W3C home > Mailing lists > Public > w3c-wai-ig@w3.org > April to June 2003

RE: 2 HTML documents in one

From: Lauke PH <P.H.Lauke@salford.ac.uk>
Date: Thu, 3 Apr 2003 15:46:18 +0100
Message-ID: <3A1D23A330416E4FADC5B6C08CC252B943FE0A@misnts6.mis.salford.ac.uk>
To: <w3c-wai-ig@w3.org>

The problem with a page like this is that, unless you test it in every browser, you cannot guarantee how it is going to be interpreted/displayed. Sure, the common ones are lenient and display it as the designer intended, but that's not to say that every browser exhibits that behaviour when confronted with this code.
Also, a page like this will break certain "simple" ways of programmatically parsing HTML pages (quite possibly some search engine spiders/bots). One approach of such a program would be to work its way around the source code, finding the opening <html> tag, then working it's way down until hitting the closing </html> tag. So, confronted with a page like this, it would just "see" the first <html> block, and then completely ignore the second one (which is, I suspect, what the W3C validator did).

In the end, it comes down to the usual question: why stick to standards, if my browser still shows it as I want ?

Patrick H. Lauke
WWW Editor
External Relations Division 
Faraday House 
University of Salford 
Greater Manchester 
M5 4WT 

Tel: +44 (0) 161 295 4779

e-mail: webmaster@salford.ac.uk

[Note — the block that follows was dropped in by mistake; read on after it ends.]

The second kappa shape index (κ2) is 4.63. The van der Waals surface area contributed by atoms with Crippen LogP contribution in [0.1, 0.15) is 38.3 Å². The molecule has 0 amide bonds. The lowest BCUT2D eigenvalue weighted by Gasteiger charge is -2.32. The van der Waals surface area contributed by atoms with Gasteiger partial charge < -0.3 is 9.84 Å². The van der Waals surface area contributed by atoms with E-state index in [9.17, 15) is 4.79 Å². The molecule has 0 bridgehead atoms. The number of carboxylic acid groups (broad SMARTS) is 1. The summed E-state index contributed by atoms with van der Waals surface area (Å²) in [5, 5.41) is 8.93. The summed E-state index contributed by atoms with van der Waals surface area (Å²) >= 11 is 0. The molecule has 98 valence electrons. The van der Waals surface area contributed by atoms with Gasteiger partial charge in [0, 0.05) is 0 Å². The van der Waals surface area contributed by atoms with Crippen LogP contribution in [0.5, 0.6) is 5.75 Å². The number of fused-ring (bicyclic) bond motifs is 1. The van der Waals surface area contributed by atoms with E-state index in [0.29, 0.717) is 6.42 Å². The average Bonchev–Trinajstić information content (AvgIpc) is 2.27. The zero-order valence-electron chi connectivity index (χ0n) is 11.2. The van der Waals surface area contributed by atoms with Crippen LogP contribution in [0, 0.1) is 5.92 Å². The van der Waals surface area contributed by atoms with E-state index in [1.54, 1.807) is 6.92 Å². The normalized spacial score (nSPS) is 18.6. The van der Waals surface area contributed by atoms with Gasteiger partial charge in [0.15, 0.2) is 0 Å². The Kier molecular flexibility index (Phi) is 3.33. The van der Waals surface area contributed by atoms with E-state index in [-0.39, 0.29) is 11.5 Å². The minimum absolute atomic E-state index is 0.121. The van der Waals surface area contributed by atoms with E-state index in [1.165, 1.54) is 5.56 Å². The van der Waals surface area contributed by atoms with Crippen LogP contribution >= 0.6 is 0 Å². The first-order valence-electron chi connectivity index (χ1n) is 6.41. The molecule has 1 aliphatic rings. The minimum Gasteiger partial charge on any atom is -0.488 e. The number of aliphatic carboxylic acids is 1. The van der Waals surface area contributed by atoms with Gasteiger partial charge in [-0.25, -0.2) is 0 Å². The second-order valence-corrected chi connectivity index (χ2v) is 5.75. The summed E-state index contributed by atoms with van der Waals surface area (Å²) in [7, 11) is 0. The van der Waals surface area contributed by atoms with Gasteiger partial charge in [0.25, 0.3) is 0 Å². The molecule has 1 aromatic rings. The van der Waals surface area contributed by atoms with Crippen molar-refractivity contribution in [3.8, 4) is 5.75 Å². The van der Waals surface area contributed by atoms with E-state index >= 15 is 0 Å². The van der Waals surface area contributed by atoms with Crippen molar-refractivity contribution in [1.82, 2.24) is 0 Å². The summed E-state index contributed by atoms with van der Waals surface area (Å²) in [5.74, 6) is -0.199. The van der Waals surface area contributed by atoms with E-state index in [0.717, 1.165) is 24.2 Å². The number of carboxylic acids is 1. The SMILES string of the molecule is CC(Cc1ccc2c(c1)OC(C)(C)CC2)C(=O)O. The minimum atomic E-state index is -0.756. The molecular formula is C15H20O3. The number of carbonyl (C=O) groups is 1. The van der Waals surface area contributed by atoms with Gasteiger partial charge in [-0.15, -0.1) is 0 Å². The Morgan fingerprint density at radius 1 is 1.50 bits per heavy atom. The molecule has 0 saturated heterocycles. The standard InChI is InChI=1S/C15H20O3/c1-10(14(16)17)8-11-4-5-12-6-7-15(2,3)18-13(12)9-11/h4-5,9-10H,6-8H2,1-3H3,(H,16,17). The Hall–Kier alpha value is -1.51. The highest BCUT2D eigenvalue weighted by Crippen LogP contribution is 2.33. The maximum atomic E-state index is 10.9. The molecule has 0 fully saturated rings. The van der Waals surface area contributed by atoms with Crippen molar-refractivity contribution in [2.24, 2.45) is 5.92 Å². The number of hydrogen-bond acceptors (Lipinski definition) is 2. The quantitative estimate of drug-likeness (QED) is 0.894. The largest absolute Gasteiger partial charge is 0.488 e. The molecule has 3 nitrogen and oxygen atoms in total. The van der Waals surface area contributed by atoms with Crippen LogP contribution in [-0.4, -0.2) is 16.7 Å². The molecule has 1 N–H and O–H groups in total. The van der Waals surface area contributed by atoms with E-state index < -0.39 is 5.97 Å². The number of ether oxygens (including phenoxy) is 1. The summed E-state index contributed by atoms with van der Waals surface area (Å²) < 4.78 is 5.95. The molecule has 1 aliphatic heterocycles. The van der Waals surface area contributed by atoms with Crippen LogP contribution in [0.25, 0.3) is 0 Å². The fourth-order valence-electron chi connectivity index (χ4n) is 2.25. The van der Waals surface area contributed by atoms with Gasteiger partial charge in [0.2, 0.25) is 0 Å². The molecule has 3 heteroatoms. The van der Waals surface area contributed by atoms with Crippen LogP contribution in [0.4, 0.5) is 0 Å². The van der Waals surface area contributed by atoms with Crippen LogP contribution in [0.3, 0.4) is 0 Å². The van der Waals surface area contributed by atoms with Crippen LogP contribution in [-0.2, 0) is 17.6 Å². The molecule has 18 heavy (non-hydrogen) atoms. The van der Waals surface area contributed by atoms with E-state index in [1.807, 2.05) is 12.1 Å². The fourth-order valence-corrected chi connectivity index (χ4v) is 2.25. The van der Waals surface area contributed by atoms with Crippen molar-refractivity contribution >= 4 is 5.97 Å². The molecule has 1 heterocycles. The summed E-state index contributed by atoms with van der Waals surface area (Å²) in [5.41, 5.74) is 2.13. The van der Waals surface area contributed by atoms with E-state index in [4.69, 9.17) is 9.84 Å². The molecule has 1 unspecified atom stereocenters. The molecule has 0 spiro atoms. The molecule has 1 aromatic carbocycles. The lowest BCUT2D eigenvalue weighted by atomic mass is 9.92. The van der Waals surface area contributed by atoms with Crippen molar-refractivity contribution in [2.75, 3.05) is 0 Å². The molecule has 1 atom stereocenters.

-----Original Message-----
From: phil potter [mailto:p.potter@chester.ac.uk]
Sent: 03 April 2003 15:29
To: John Foliot - bytown internet; w3c-wai-ig@w3.org
Subject: Re: 2 HTML documents in one


Yes, I've tried it in WDG's validator and  the double HTML tag was 
picked-up, which was pleasing. I've also reviewed the HTML 
specification that gives a typical use of the HTML tag, which is one 
opening tag and one closing tag - super, that all makes sense, and I 
agree with you that it can't be acceptable for the reasons that you 

However, I was also wondering how say a search engine might deal with a 
double set of meta tags, two body sections etc?

I've also looked at the page via various browsers (inc. Lynx) and all 
seem remarkably forgiving. I wonder whether anyone has any thoughts as 
to what is likely to be a problem with a page like this? One that 
springs to mind is future compatibility; particularly if more rigid 
enforcement of standards is applied in user agents (i.e. less 

Thanks for everyone's comments - I often "lurk" and learn a great deal 
from this interest group.

Received on Thursday, 3 April 2003 09:48:03 UTC

This archive was generated by hypermail 2.4.0 : Friday, 17 January 2020 20:36:15 UTC